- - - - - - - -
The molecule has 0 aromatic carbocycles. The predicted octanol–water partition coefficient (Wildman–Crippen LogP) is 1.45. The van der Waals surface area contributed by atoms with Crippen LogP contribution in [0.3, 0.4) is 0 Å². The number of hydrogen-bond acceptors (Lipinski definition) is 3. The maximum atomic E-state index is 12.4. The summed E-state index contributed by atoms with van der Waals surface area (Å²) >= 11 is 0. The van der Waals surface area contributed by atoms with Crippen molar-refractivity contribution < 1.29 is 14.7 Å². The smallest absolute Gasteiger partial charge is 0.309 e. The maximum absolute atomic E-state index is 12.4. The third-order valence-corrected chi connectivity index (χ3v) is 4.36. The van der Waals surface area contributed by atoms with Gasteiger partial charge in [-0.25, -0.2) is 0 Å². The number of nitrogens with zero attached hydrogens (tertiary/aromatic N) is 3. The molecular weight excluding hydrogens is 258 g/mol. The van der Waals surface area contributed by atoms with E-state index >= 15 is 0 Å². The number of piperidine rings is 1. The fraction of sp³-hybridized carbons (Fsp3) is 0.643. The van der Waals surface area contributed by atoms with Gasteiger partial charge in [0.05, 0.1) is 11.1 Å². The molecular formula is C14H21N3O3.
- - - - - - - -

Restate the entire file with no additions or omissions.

The molecule has 0 aromatic carbocycles. The predicted octanol–water partition coefficient (Wildman–Crippen LogP) is 1.45. The van der Waals surface area contributed by atoms with Crippen LogP contribution in [0.3, 0.4) is 0 Å². The number of hydrogen-bond acceptors (Lipinski definition) is 3. The maximum atomic E-state index is 12.4. The summed E-state index contributed by atoms with van der Waals surface area (Å²) >= 11 is 0. The van der Waals surface area contributed by atoms with Crippen molar-refractivity contribution < 1.29 is 14.7 Å². The smallest absolute Gasteiger partial charge is 0.309 e. The maximum absolute atomic E-state index is 12.4. The third-order valence-corrected chi connectivity index (χ3v) is 4.36. The van der Waals surface area contributed by atoms with Gasteiger partial charge in [-0.25, -0.2) is 0 Å². The number of nitrogens with zero attached hydrogens (tertiary/aromatic N) is 3. The molecular weight excluding hydrogens is 258 g/mol. The van der Waals surface area contributed by atoms with E-state index >= 15 is 0 Å². The number of piperidine rings is 1. The fraction of sp³-hybridized carbons (Fsp3) is 0.643. The van der Waals surface area contributed by atoms with Gasteiger partial charge in [0.05, 0.1) is 11.1 Å². The molecular formula is C14H21N3O3.